Investigation of the thermal stability of electrooptical dyes
The thermal analysis of several hundred electro-optical (EO) dyes is presented. The thermal stability of the dyes is measured by their decomposition temperatures using Differential Scanning Calorimeter (DSC). It is found that the thermal stability of the dyes depends on two factors: molecular structure and concentration. For neat samples, the stability of dyes having different electron acceptor groups increases in the order of the following: nitro(NO2), tricyanovinyl, dicyanovinyl, cyano(-CN). The statistical analysis concludes that atoms with attached hydrogen atoms are sites of increased instability. It is also suggested that the intramolecular or intermolecular interaction between the electron donors and electron acceptors contributes to the thermal instability of the dyes. This situation can be modified with the separation of the dye molecules by mixing them with inert solvent molecules such as biphenyl and naphthalene. The thermal stability of the dyes in the diluted solid solution increases with the decrease of their concentration. The enhancement can be as high as 100$C. This enhancement depends on the nature of the dyes. The significance of the dilution studies lies in the fact that the EO dyes implemented in the real optical devices are surrounded by polymeric materials and so that they will display a much higher thermal stability than might have been expected. It also suggests that introducing large non-reactive fragments such as phenyl rings around the donor or acceptor of dye's molecular structures will diminish the molecular interaction between the donor and acceptors. ^ Several correlation models have been established for the set of dye molecules. Although the simplest structural descriptors do indicate some relationship to the thermal stability, it is found that the descriptors which possess more detailed structural information will have a better correlation. Hence, a set of molecular descriptors based on the nearest neighboring connectivity and the hybridization of the atoms, together with the interaction terms, produces a high correlation coefficient. The model appears to be stable with regards to prediction. The similarity index is also used to build several models and give very high correlation coefficients. ^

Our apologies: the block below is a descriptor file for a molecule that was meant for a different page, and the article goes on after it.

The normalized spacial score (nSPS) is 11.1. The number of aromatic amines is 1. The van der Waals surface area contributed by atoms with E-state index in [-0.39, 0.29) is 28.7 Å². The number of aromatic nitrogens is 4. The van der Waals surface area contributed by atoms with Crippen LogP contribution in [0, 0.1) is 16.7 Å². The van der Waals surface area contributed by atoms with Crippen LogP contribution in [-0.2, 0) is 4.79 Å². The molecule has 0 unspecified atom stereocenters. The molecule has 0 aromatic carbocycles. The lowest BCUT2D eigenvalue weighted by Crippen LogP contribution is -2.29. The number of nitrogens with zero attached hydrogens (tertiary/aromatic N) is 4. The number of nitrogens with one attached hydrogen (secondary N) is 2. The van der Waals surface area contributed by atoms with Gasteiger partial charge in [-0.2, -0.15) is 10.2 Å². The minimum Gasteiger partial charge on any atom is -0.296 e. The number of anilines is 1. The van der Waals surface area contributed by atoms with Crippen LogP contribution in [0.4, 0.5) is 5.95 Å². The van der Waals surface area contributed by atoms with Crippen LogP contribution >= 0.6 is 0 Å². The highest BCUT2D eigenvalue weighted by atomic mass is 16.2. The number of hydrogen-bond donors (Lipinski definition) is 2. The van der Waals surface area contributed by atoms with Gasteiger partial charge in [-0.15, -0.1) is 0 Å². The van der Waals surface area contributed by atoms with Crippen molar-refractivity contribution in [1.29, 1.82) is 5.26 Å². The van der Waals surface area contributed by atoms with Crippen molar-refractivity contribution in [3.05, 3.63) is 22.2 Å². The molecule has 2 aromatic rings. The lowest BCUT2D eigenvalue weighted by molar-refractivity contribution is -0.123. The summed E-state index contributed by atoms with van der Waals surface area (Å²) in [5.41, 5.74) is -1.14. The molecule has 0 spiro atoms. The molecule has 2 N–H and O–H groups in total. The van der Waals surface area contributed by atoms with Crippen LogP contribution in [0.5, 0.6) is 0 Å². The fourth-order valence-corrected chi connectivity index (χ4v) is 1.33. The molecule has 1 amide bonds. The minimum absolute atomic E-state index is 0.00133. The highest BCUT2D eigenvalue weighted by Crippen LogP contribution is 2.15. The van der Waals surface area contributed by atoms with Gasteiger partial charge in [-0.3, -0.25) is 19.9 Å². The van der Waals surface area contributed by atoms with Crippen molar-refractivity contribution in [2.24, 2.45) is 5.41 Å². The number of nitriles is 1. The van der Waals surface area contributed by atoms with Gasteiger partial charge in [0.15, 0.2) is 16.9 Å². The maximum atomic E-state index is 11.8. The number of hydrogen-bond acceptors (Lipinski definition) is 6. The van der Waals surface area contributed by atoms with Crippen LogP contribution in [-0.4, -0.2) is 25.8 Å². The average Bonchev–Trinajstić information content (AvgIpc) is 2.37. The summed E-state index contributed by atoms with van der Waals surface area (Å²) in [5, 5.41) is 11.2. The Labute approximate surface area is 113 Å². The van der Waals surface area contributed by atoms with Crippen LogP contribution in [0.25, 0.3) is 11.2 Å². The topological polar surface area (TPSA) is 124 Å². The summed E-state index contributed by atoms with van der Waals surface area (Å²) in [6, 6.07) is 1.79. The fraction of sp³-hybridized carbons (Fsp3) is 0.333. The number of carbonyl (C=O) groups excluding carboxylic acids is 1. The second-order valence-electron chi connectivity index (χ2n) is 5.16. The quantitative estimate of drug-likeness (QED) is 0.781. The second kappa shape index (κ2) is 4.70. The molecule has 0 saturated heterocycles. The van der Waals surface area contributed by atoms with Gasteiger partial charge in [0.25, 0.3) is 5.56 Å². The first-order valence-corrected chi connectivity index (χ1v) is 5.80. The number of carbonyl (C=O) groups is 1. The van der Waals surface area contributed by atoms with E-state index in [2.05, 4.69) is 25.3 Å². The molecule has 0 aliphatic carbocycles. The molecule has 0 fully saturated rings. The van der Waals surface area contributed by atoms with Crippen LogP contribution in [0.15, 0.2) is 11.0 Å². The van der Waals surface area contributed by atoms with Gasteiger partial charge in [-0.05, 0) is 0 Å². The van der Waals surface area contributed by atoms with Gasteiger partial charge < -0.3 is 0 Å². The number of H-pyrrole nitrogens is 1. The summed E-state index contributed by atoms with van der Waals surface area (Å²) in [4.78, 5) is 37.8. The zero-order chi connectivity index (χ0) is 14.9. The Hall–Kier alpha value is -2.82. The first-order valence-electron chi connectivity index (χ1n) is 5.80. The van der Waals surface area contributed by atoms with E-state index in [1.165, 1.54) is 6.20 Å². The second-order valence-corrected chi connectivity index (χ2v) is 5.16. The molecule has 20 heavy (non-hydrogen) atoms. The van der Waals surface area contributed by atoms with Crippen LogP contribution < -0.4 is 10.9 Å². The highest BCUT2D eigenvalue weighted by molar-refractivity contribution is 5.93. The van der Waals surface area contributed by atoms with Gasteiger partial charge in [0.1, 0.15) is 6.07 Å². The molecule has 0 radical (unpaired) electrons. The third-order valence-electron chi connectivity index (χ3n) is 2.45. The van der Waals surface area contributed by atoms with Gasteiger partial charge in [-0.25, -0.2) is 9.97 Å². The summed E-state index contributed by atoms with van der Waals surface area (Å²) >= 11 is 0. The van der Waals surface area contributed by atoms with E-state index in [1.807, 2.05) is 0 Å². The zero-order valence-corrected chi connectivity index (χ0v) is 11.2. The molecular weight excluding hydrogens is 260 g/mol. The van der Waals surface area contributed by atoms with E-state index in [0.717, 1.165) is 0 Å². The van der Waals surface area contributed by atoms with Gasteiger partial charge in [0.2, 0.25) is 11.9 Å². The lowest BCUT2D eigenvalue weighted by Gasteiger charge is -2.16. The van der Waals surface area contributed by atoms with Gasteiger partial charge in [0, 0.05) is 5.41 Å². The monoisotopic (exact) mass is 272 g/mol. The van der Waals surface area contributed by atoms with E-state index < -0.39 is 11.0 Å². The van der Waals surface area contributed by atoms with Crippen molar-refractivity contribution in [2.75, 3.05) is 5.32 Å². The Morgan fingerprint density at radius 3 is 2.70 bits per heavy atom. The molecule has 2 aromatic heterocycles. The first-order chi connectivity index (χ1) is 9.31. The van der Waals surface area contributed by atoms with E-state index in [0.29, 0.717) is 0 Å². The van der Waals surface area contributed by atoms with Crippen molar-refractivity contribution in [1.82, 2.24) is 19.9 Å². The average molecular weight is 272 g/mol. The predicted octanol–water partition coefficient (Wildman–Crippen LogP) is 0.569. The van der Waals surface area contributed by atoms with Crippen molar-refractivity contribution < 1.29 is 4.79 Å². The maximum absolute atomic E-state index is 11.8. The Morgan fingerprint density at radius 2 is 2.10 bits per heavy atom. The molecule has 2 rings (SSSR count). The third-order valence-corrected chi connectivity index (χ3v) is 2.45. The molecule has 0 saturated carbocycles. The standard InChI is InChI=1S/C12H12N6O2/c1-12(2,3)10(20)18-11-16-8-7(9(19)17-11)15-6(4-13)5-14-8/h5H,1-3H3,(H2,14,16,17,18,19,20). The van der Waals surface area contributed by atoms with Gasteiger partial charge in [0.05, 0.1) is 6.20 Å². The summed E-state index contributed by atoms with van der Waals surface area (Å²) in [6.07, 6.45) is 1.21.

Engineering, Materials Science
Zhang, Lixia, "Investigation of the thermal stability of electrooptical dyes" (1999). ETD Collection for University of Texas, El Paso. AAI9937184.